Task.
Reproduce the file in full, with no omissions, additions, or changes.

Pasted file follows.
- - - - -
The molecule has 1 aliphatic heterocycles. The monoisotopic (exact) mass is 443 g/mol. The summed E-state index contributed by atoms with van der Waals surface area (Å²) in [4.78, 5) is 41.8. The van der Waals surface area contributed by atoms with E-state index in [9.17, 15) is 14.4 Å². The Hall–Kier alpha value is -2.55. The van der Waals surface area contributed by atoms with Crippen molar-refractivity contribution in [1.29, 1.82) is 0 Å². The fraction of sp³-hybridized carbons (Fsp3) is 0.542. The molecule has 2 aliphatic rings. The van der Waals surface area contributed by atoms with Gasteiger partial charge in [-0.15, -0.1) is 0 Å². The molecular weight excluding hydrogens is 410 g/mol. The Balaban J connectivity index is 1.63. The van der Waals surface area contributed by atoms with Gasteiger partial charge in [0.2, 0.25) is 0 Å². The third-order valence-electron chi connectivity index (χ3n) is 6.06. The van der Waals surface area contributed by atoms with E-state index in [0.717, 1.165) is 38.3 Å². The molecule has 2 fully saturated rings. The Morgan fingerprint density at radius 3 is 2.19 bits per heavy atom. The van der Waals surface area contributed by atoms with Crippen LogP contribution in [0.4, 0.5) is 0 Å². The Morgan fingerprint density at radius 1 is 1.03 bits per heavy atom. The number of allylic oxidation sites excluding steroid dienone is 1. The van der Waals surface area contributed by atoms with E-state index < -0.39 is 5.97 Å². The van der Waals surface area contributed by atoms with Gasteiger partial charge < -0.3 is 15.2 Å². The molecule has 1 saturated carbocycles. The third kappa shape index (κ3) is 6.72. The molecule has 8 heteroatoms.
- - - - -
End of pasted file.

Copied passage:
The molecule has 1 aliphatic heterocycles. The monoisotopic (exact) mass is 443 g/mol. The summed E-state index contributed by atoms with van der Waals surface area (Å²) in [4.78, 5) is 41.8. The van der Waals surface area contributed by atoms with E-state index in [9.17, 15) is 14.4 Å². The Hall–Kier alpha value is -2.55. The van der Waals surface area contributed by atoms with Crippen molar-refractivity contribution in [1.29, 1.82) is 0 Å². The fraction of sp³-hybridized carbons (Fsp3) is 0.542. The molecule has 2 aliphatic rings. The van der Waals surface area contributed by atoms with Gasteiger partial charge in [-0.15, -0.1) is 0 Å². The molecular weight excluding hydrogens is 410 g/mol. The Balaban J connectivity index is 1.63. The van der Waals surface area contributed by atoms with Gasteiger partial charge in [0.2, 0.25) is 0 Å². The third-order valence-electron chi connectivity index (χ3n) is 6.06. The van der Waals surface area contributed by atoms with E-state index in [0.717, 1.165) is 38.3 Å². The molecule has 2 fully saturated rings. The Morgan fingerprint density at radius 3 is 2.19 bits per heavy atom. The van der Waals surface area contributed by atoms with Crippen LogP contribution in [0.4, 0.5) is 0 Å². The Morgan fingerprint density at radius 1 is 1.03 bits per heavy atom. The number of allylic oxidation sites excluding steroid dienone is 1. The van der Waals surface area contributed by atoms with E-state index < -0.39 is 5.97 Å². The van der Waals surface area contributed by atoms with Gasteiger partial charge < -0.3 is 15.2 Å². The molecule has 1 saturated carbocycles. The third kappa shape index (κ3) is 6.72. The molecule has 8 heteroatoms.